Debunking myths on genetics and DNA

Monday, August 13, 2012

Olympic fever, olympic medicine


Will you be missing the Olympics now that they are finally over? I will.

If you enjoyed watching the games, you'll also enjoy the NEJM perspective by David Jones [1], which gives a historical overview of olympic medicine and how it has studied, over the years, the limits of the human body.

It's interesting to read how in the 1904 games in St. Louis the marathon winner had taken strychnine sulfate, five eggs, and brandy during the race and still required medical attention afterwards. Fast forward to the 1984 Olympics in Los Angeles: seven cyclist received blood transfusion to enhance their performance, a practice later condemned by the Olympic Committee.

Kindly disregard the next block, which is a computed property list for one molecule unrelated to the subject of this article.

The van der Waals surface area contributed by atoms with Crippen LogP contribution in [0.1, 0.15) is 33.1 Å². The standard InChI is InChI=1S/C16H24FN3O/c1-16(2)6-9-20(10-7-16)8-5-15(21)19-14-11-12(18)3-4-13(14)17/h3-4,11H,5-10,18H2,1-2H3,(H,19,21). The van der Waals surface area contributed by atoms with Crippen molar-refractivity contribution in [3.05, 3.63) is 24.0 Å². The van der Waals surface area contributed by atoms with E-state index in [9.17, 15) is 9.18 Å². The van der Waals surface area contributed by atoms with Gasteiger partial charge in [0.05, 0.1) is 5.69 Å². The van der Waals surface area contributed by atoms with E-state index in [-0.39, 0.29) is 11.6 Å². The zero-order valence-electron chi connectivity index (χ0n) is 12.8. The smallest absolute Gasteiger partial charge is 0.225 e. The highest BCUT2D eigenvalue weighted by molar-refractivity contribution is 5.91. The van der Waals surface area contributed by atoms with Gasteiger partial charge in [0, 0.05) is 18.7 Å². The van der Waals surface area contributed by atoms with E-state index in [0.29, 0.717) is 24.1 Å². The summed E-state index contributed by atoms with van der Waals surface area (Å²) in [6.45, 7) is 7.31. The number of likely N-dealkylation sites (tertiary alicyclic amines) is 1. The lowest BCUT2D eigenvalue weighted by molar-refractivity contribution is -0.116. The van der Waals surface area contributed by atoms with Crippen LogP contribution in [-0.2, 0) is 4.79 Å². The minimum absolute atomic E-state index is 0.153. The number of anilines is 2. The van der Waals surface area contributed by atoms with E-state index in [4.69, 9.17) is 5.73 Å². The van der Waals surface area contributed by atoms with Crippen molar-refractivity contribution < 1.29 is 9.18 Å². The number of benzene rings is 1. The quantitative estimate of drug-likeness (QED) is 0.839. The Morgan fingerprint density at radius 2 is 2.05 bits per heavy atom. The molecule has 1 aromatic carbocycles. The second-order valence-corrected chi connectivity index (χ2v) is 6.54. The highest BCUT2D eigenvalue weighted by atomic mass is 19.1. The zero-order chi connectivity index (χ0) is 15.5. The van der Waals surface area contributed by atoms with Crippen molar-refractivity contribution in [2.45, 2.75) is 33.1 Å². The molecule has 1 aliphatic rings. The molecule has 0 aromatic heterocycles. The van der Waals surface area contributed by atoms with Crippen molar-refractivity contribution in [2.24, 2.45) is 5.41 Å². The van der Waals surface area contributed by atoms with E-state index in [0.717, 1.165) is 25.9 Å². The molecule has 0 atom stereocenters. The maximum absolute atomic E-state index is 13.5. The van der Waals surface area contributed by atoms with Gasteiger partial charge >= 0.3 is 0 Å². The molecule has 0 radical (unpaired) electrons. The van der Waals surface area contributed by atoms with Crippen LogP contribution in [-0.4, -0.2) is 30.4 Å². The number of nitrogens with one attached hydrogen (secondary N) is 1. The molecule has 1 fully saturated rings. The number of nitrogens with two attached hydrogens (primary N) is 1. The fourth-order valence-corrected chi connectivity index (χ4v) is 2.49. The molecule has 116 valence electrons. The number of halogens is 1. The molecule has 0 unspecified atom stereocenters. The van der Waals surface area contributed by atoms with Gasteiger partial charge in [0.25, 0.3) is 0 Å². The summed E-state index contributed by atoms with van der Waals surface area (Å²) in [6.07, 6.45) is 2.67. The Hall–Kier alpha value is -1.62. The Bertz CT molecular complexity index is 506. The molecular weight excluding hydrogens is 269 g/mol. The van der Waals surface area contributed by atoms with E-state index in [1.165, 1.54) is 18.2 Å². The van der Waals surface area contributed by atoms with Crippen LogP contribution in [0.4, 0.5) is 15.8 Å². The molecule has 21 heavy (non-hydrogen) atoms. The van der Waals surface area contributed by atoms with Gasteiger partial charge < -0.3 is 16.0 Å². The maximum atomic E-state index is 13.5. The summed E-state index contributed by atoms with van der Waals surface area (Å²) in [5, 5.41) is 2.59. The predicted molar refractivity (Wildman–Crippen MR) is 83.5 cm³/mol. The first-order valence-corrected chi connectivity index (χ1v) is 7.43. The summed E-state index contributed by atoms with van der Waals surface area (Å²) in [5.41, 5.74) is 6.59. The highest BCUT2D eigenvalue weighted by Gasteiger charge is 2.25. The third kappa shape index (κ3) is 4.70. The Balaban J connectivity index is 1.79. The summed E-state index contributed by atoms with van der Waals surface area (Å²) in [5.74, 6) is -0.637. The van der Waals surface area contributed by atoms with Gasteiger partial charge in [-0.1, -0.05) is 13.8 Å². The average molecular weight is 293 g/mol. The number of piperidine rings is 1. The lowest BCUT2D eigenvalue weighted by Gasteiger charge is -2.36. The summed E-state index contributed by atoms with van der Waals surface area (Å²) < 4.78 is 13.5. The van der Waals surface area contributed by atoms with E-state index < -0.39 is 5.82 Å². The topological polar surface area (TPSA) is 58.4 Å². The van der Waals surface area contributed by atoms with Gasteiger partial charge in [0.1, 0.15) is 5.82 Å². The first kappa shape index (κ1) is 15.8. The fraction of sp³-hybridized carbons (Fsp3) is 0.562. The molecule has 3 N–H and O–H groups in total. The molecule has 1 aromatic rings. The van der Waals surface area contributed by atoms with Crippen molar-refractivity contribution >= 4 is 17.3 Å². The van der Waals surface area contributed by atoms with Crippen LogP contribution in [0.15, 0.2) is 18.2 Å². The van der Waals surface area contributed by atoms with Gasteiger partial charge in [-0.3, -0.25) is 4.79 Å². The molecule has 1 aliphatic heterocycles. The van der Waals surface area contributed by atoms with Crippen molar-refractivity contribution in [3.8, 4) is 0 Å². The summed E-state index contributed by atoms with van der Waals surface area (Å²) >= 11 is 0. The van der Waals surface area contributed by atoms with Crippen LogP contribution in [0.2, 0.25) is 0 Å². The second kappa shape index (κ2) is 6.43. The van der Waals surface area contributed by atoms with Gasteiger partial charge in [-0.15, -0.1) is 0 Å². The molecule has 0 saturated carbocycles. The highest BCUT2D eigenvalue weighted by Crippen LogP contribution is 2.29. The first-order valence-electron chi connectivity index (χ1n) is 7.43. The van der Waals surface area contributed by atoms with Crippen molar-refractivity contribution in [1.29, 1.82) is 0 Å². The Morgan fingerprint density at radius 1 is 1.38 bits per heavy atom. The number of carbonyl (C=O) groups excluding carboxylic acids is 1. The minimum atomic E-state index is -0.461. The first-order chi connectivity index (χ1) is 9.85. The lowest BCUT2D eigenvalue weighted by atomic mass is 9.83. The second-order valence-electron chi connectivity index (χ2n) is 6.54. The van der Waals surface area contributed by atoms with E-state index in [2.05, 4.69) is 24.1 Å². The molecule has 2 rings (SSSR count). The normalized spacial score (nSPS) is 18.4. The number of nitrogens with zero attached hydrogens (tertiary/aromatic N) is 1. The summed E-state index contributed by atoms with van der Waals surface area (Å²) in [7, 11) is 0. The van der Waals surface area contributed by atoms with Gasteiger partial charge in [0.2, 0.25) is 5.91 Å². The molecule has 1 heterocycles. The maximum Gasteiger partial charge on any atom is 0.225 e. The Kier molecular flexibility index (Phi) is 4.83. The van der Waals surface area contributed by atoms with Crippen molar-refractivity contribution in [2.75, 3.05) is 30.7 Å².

What drives us to push the limits? It's indeed spectacular to see how far the human body can do and what it can achieve, and yet we step back horrified when we hear about performance-enhancing drugs, or when we read about the borderline training young gymnast undergo (somebody went as far as to define it "child abuse"). When does the body stop being a body and when does it start being a machine? Some sports have in the past received harsh criticism for the life-long consequences they carry. Is medicine's role to let us enjoy these beautiful performances while preserving the athlete's health, or is it to keep pushing the envelope and see how far we can go? Where do we draw the line between what is allowed and what is not? If athletes went as far as blood transfusions in 1984, does it mean gene therapy will be the new dare in the next decade? Would you be willing to permanently alter your genes in order to reach your dreams?

[1] David S. Jones (2012). Olympic Medicine New England Journal of Medicine, 367, 289-292

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